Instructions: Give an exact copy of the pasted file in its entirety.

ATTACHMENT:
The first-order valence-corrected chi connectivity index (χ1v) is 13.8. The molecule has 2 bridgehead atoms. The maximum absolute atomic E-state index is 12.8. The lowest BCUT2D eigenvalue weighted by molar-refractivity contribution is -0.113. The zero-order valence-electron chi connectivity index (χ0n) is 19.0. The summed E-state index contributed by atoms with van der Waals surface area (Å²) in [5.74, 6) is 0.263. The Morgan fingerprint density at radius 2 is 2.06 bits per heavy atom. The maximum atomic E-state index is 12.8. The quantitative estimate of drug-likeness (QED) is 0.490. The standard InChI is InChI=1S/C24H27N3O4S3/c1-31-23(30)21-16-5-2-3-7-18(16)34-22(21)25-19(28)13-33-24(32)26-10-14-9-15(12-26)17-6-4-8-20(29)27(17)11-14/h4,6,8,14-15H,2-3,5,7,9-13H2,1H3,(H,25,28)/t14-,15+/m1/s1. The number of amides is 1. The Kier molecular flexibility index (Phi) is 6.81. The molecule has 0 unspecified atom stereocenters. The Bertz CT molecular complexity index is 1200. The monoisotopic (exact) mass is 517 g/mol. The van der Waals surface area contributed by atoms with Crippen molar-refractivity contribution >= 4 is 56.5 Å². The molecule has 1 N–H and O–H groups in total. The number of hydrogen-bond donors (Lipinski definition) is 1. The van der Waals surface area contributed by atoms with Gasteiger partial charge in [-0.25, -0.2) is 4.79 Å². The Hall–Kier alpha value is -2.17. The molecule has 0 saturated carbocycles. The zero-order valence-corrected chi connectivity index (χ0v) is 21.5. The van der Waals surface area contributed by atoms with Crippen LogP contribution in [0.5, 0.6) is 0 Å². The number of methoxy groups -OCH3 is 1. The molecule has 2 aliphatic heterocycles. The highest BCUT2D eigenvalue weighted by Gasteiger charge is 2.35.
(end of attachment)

The first-order valence-corrected chi connectivity index (χ1v) is 13.8. The molecule has 2 bridgehead atoms. The maximum absolute atomic E-state index is 12.8. The lowest BCUT2D eigenvalue weighted by molar-refractivity contribution is -0.113. The zero-order valence-electron chi connectivity index (χ0n) is 19.0. The summed E-state index contributed by atoms with van der Waals surface area (Å²) in [5.74, 6) is 0.263. The Morgan fingerprint density at radius 2 is 2.06 bits per heavy atom. The maximum atomic E-state index is 12.8. The quantitative estimate of drug-likeness (QED) is 0.490. The standard InChI is InChI=1S/C24H27N3O4S3/c1-31-23(30)21-16-5-2-3-7-18(16)34-22(21)25-19(28)13-33-24(32)26-10-14-9-15(12-26)17-6-4-8-20(29)27(17)11-14/h4,6,8,14-15H,2-3,5,7,9-13H2,1H3,(H,25,28)/t14-,15+/m1/s1. The number of amides is 1. The Kier molecular flexibility index (Phi) is 6.81. The molecule has 0 unspecified atom stereocenters. The Bertz CT molecular complexity index is 1200. The monoisotopic (exact) mass is 517 g/mol. The van der Waals surface area contributed by atoms with Crippen molar-refractivity contribution >= 4 is 56.5 Å². The molecule has 1 N–H and O–H groups in total. The number of hydrogen-bond donors (Lipinski definition) is 1. The van der Waals surface area contributed by atoms with Gasteiger partial charge in [-0.25, -0.2) is 4.79 Å². The Hall–Kier alpha value is -2.17. The molecule has 0 saturated carbocycles. The zero-order valence-corrected chi connectivity index (χ0v) is 21.5. The van der Waals surface area contributed by atoms with Crippen LogP contribution in [0.5, 0.6) is 0 Å². The number of methoxy groups -OCH3 is 1. The molecule has 2 aliphatic heterocycles. The highest BCUT2D eigenvalue weighted by Gasteiger charge is 2.35.